KWINANA Town Centre’s population has increased a massive 1283 per cent in the past five years, according to 2016 Census data.
The number of people living in the centre was just 18 in 2011, which had increased to 249 last year.
Other major growth areas in the region included Wandi, Wellard and Baldivis, up 253.2, 180.3 and 99.3 per cent respectively.
City of Kwinana was statistically WA’s second fastest growing region, with its population increasing to 39,000 people from 29,000 (up 33 per cent), behind the Shire of Serpentine Jarrahdale.
Mayor Carol Adams said the City’s population had grown by 4.5 per cent from 2015 to 2016, more than four times the WA rate.
“Kwinana has transformed into a vibrant metropolitan city proud of our rich heritage and cultural diversity,” she said.
She said the council had worked hard over the past several years to put Kwinana “on the map” and to get ahead of this anticipated growth.
“If you had visited Kwinana 10 years ago you might not recognise it today,” she said.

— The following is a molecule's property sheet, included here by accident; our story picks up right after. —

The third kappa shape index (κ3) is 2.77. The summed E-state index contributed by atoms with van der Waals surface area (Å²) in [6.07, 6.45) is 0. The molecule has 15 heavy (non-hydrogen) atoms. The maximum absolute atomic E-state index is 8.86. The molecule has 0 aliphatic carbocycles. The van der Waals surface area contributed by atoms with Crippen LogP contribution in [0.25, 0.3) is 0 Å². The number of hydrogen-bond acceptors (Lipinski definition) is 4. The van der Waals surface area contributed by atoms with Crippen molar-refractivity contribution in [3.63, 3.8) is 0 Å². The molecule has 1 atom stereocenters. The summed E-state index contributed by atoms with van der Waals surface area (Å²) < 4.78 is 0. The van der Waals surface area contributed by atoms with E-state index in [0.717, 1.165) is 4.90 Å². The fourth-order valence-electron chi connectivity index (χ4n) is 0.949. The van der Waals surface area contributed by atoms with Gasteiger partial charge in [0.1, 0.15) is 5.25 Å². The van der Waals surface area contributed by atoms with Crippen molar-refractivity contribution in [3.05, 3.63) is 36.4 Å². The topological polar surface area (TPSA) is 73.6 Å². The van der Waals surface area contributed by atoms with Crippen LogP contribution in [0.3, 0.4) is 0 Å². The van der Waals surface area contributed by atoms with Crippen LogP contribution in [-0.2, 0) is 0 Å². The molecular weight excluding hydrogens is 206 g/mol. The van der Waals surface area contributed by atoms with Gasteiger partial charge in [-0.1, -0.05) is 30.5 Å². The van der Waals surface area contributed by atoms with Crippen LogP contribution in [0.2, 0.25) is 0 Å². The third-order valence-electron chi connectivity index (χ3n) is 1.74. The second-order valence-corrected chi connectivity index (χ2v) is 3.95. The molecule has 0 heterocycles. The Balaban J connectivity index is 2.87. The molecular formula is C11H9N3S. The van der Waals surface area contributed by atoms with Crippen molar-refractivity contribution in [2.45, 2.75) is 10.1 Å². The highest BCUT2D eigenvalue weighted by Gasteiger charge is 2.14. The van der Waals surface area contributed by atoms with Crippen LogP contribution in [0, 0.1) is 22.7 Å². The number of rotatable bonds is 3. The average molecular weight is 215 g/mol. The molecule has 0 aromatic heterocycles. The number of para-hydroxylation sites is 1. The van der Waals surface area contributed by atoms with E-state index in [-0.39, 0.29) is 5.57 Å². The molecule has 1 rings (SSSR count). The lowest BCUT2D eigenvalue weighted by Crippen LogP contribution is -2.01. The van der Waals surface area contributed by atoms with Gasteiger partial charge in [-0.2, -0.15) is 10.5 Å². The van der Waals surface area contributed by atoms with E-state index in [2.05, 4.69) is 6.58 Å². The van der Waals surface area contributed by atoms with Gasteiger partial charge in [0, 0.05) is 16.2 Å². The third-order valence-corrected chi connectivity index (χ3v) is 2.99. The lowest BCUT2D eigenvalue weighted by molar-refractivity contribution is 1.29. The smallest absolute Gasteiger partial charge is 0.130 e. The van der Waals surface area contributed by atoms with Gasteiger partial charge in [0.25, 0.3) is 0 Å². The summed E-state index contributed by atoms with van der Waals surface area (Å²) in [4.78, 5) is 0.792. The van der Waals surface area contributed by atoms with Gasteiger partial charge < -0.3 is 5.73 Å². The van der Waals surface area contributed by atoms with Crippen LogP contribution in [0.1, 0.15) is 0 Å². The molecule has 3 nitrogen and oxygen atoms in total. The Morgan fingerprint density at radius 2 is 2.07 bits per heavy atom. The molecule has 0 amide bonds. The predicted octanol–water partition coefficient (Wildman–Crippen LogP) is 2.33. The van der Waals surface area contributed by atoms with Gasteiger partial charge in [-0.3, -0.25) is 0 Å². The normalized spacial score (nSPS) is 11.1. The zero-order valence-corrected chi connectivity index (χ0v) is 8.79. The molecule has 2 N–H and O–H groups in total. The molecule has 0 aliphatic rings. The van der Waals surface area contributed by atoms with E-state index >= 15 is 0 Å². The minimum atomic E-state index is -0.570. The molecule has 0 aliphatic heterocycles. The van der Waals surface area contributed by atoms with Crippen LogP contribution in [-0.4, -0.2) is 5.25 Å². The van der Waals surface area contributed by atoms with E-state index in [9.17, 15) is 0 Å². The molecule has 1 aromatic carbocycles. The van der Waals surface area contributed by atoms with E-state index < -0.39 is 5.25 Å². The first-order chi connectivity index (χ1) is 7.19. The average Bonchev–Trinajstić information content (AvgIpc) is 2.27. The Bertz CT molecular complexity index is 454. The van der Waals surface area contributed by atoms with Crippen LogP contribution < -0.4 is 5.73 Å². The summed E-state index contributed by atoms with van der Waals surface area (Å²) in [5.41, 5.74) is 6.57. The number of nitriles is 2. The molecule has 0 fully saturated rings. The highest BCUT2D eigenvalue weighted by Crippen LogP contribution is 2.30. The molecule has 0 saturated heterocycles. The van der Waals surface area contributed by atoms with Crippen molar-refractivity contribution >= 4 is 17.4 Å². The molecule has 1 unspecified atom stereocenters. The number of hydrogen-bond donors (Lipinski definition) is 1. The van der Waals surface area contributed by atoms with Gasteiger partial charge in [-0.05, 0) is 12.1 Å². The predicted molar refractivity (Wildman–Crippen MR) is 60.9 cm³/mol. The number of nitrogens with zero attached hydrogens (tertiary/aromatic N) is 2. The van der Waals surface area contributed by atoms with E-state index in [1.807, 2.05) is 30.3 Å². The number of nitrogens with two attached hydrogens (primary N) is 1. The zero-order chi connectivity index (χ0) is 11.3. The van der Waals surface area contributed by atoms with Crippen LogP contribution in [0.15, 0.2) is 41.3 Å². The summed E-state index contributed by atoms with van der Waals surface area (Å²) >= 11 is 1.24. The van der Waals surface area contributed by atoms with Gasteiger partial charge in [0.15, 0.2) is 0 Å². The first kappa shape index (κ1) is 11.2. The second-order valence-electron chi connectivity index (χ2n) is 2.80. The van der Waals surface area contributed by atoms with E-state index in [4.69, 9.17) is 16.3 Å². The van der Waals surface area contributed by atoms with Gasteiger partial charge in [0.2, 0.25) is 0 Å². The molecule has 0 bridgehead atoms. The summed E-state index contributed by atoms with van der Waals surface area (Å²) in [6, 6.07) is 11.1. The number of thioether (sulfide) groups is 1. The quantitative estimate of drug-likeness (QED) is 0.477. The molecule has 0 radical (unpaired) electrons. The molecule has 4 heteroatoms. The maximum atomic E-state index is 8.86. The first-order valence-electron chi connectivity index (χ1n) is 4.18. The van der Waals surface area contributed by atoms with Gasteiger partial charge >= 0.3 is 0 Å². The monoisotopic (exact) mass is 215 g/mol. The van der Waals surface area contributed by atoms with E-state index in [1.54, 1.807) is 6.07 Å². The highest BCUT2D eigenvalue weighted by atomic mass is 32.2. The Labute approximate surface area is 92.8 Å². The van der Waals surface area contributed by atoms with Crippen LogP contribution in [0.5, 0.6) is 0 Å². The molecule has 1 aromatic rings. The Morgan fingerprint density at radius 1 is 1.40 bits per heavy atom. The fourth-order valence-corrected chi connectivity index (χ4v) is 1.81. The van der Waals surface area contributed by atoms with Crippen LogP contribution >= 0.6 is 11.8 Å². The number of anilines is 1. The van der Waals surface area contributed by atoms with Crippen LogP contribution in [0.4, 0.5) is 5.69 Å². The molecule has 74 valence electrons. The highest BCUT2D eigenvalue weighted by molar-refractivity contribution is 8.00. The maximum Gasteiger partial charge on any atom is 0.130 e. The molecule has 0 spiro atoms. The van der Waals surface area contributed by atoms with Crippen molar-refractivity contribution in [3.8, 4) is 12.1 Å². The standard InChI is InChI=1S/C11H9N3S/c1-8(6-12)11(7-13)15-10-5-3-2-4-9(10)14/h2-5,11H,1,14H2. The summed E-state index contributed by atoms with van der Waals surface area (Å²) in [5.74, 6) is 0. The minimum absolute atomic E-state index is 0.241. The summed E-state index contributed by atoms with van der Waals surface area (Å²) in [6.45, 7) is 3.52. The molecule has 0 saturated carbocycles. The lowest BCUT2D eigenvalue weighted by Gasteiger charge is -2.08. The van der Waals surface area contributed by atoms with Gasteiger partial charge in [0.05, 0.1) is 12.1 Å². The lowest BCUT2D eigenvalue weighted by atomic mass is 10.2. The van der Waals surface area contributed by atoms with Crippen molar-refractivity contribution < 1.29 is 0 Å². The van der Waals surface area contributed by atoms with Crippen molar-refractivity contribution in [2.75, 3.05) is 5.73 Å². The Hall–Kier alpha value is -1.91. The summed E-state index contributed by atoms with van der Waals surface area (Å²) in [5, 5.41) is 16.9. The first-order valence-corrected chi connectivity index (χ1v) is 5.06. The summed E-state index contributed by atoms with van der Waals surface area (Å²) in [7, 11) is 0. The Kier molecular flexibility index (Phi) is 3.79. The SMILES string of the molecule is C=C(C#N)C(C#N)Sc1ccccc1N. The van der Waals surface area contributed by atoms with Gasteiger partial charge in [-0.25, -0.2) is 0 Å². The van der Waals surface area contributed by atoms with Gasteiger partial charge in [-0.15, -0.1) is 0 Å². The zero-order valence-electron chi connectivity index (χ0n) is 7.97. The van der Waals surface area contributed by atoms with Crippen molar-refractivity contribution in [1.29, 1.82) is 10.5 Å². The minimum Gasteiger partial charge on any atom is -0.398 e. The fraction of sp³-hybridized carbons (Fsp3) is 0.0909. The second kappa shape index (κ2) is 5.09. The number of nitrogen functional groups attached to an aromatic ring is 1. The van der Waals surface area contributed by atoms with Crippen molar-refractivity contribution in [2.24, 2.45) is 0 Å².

Curtin University senior lecturer in planning and geography Amanda Davies said a lot of the growth was down to the large number of affordable and quality houses available for young families.
She also said there had been a large increase of people from the United Kingdom and India moving into the City.
“Kwinana is still drawing in people with a European ancestry, most specifically from the UK,” she said.
“And it has also seen very large growth of people from an Indian background, much higher than the WA average.
“They appear to be moving to the new family homes that have been developed.”
Dr Davies said there was a changing demographic in Kwinana, with the high level of amenities in the area and job market accessibility also being key factors.
City of Rockingham’s population increased by 19,000 to 125,000.
The state’s population increased by 10.5 per cent to 2,239,170 people, with the median age 36.
Individual weekly median incomes increased from $662 to $724 while median rents increased from $300 to $347.
WA is home to the largest number of residents born outside of Australia, with 32 per cent of the state’s population reporting they were born overseas, up from 31 per cent in 2011.
The top five foreign countries were England (8.6 per cent), New Zealand (3.2 per cent), South Africa (1.6 per cent), India (1.3 per cent) and Scotland (1.2 per cent).